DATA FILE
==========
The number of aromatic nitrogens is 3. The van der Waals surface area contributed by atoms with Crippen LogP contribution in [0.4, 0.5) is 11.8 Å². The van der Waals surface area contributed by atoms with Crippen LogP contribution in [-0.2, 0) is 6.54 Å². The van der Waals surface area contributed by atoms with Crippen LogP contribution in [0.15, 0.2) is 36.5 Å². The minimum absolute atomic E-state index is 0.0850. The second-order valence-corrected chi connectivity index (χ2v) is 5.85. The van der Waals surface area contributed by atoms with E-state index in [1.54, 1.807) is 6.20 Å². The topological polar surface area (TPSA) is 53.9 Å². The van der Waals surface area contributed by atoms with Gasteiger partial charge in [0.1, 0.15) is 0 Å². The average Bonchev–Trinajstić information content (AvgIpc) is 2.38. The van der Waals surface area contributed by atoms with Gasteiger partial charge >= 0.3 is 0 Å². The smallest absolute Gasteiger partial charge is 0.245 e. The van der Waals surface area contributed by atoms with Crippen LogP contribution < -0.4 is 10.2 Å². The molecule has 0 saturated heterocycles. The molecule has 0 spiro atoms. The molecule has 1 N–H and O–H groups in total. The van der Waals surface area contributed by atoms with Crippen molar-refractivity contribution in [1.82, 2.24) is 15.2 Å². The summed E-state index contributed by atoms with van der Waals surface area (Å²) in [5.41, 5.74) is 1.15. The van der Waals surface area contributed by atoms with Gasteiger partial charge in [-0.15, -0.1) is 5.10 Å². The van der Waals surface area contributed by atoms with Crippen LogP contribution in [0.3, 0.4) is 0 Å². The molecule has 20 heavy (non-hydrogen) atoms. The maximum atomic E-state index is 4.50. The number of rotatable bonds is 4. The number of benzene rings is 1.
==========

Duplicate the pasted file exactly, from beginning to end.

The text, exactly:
The number of aromatic nitrogens is 3. The van der Waals surface area contributed by atoms with Crippen LogP contribution in [0.4, 0.5) is 11.8 Å². The van der Waals surface area contributed by atoms with Crippen LogP contribution in [-0.2, 0) is 6.54 Å². The van der Waals surface area contributed by atoms with Crippen LogP contribution in [0.15, 0.2) is 36.5 Å². The minimum absolute atomic E-state index is 0.0850. The second-order valence-corrected chi connectivity index (χ2v) is 5.85. The van der Waals surface area contributed by atoms with E-state index in [1.54, 1.807) is 6.20 Å². The topological polar surface area (TPSA) is 53.9 Å². The van der Waals surface area contributed by atoms with Gasteiger partial charge in [0.1, 0.15) is 0 Å². The average Bonchev–Trinajstić information content (AvgIpc) is 2.38. The van der Waals surface area contributed by atoms with Gasteiger partial charge >= 0.3 is 0 Å². The smallest absolute Gasteiger partial charge is 0.245 e. The van der Waals surface area contributed by atoms with Crippen LogP contribution < -0.4 is 10.2 Å². The molecule has 0 saturated heterocycles. The molecule has 0 spiro atoms. The molecule has 1 N–H and O–H groups in total. The van der Waals surface area contributed by atoms with Crippen molar-refractivity contribution in [1.82, 2.24) is 15.2 Å². The summed E-state index contributed by atoms with van der Waals surface area (Å²) in [5.41, 5.74) is 1.15. The van der Waals surface area contributed by atoms with Gasteiger partial charge in [-0.15, -0.1) is 5.10 Å². The van der Waals surface area contributed by atoms with Crippen LogP contribution in [0.3, 0.4) is 0 Å². The molecule has 20 heavy (non-hydrogen) atoms. The maximum atomic E-state index is 4.50. The number of rotatable bonds is 4. The number of benzene rings is 1.